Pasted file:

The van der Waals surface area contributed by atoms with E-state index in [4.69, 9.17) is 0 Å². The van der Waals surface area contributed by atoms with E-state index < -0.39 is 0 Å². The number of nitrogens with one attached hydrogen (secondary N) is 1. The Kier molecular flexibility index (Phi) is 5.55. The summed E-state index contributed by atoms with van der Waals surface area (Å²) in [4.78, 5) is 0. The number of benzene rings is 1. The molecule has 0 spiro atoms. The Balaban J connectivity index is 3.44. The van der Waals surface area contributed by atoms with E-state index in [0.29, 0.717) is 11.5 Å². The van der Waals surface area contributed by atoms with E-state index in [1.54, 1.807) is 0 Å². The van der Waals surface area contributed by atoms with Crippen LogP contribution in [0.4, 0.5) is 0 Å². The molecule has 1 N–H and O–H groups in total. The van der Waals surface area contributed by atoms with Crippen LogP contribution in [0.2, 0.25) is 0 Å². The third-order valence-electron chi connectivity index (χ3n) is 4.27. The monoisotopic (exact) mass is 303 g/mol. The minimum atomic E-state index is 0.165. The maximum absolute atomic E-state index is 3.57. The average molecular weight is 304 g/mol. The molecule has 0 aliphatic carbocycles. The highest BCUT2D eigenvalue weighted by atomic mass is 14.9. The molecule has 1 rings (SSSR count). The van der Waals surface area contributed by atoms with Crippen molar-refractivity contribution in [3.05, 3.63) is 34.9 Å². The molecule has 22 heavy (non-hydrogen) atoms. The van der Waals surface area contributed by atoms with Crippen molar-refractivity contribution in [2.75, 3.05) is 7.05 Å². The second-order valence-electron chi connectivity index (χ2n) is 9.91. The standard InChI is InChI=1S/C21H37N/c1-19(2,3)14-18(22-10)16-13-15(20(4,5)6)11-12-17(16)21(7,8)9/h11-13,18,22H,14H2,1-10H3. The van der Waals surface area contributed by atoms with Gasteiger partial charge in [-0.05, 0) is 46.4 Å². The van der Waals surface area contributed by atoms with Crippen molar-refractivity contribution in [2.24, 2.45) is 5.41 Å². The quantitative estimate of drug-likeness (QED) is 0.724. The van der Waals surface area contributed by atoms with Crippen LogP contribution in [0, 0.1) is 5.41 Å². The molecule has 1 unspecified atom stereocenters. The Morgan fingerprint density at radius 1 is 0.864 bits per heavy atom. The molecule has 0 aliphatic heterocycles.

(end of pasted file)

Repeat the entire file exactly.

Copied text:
The van der Waals surface area contributed by atoms with E-state index in [4.69, 9.17) is 0 Å². The van der Waals surface area contributed by atoms with E-state index < -0.39 is 0 Å². The number of nitrogens with one attached hydrogen (secondary N) is 1. The Kier molecular flexibility index (Phi) is 5.55. The summed E-state index contributed by atoms with van der Waals surface area (Å²) in [4.78, 5) is 0. The number of benzene rings is 1. The molecule has 0 spiro atoms. The Balaban J connectivity index is 3.44. The van der Waals surface area contributed by atoms with E-state index in [0.29, 0.717) is 11.5 Å². The van der Waals surface area contributed by atoms with E-state index in [1.54, 1.807) is 0 Å². The van der Waals surface area contributed by atoms with Crippen LogP contribution in [0.4, 0.5) is 0 Å². The molecule has 1 N–H and O–H groups in total. The van der Waals surface area contributed by atoms with Crippen LogP contribution in [0.2, 0.25) is 0 Å². The third-order valence-electron chi connectivity index (χ3n) is 4.27. The monoisotopic (exact) mass is 303 g/mol. The minimum atomic E-state index is 0.165. The maximum absolute atomic E-state index is 3.57. The average molecular weight is 304 g/mol. The molecule has 0 aliphatic carbocycles. The highest BCUT2D eigenvalue weighted by atomic mass is 14.9. The molecule has 1 rings (SSSR count). The van der Waals surface area contributed by atoms with Crippen molar-refractivity contribution in [3.05, 3.63) is 34.9 Å². The molecule has 22 heavy (non-hydrogen) atoms. The van der Waals surface area contributed by atoms with Crippen molar-refractivity contribution in [2.75, 3.05) is 7.05 Å². The second-order valence-electron chi connectivity index (χ2n) is 9.91. The standard InChI is InChI=1S/C21H37N/c1-19(2,3)14-18(22-10)16-13-15(20(4,5)6)11-12-17(16)21(7,8)9/h11-13,18,22H,14H2,1-10H3. The van der Waals surface area contributed by atoms with Gasteiger partial charge in [-0.05, 0) is 46.4 Å². The van der Waals surface area contributed by atoms with Crippen molar-refractivity contribution in [2.24, 2.45) is 5.41 Å². The quantitative estimate of drug-likeness (QED) is 0.724. The van der Waals surface area contributed by atoms with Crippen LogP contribution in [0, 0.1) is 5.41 Å². The molecule has 1 unspecified atom stereocenters. The Morgan fingerprint density at radius 1 is 0.864 bits per heavy atom. The molecule has 0 aliphatic heterocycles.